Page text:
CHICAGO (CBS) — As Jussie Smollett’s story of a racially targeted attack begins to unravel, the Rev. Jesse Jackson is warning against a rush to judgment.
In an interview with CBS Local in New York, Jackson was asked whether he believed Smollett’s story. The “Empire” actor says he was attacked last month in Chicago by two men, who punched him, placed a rope around his neck and poured a chemical on his body.
“I don’t know,” Jackson said. “What he said first was a compelling narrative. There is other information coming out that we just don’t know.”
CBS 2’s Charlie De Mar, citing multiple sources, has reported that Smollett paid two brothers $3,500 to stage the Jan. 29 attack. He directed them to buy the rope at a local hardware store and rehearsed the attack beforehand, sources said.
CBS 2 also reported that Smollett was upset that a racist letter sent to him on the set of “Empire” did not “get a bigger reaction.” So, according to sources, he orchestrated the attack.
That incident happened around 2 a.m. on North Water Street in the Streeterville neighborhood on one of the coldest nights in Chicago history.
FULL COVERAGE: Read CBS 2’s Coverage Of The Case
“When the letter didn’t get enough attention, he concocted the staged attack,” a source told CBS 2 Investigator Brad Edwards. Other sources corroborated that information.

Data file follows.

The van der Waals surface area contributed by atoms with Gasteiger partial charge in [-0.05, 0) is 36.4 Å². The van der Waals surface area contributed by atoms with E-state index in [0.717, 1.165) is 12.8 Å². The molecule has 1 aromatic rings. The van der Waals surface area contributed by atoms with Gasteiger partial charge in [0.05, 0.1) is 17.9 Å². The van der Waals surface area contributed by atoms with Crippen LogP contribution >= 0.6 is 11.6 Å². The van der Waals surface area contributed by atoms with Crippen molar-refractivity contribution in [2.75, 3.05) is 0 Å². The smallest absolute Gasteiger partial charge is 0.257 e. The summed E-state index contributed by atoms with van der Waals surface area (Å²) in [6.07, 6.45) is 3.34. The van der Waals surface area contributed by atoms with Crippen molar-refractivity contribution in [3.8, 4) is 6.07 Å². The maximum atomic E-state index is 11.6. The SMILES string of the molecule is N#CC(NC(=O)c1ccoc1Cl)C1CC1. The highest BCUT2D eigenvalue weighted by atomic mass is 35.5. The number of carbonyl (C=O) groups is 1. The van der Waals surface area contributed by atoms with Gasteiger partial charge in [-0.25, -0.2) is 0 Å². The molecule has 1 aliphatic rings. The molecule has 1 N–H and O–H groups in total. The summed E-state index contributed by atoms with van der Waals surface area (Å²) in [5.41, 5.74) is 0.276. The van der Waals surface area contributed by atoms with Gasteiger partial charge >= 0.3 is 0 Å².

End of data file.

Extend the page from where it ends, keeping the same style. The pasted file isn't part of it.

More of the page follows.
The note was crafted with letters apparently cut out from magazines to form words. The pieced-together message contained racial and homophobic threats directed at Smollett. A magazine is one of the pieces of evidence retrieved from the brother’s home last week during a search conducted by CPD. Investigators also recovered a book of stamps.
The brothers are living at an undisclosed location and Chicago Police want to re-interview Smollett. So far, according to Smollett’s lawyers, that hasn’t happened.
“The narrative of a black or gay being attacked is prevalent,” Jackson said. “So it’s easy to believe. Then the story starts unraveling. So now you have the case of it is a hoax, or is it real?”
Jackson said the investigation is ongoing and should continue to run its course before anybody passes judgment.
“We should not prejudge,” he said. “We jumped to conclusions on the front side Don’t put due process on recess. Due process takes time and we should honor that process.
“Whether we judge him harshly or judge him lightly, let’s let the investigation determine the outcome.”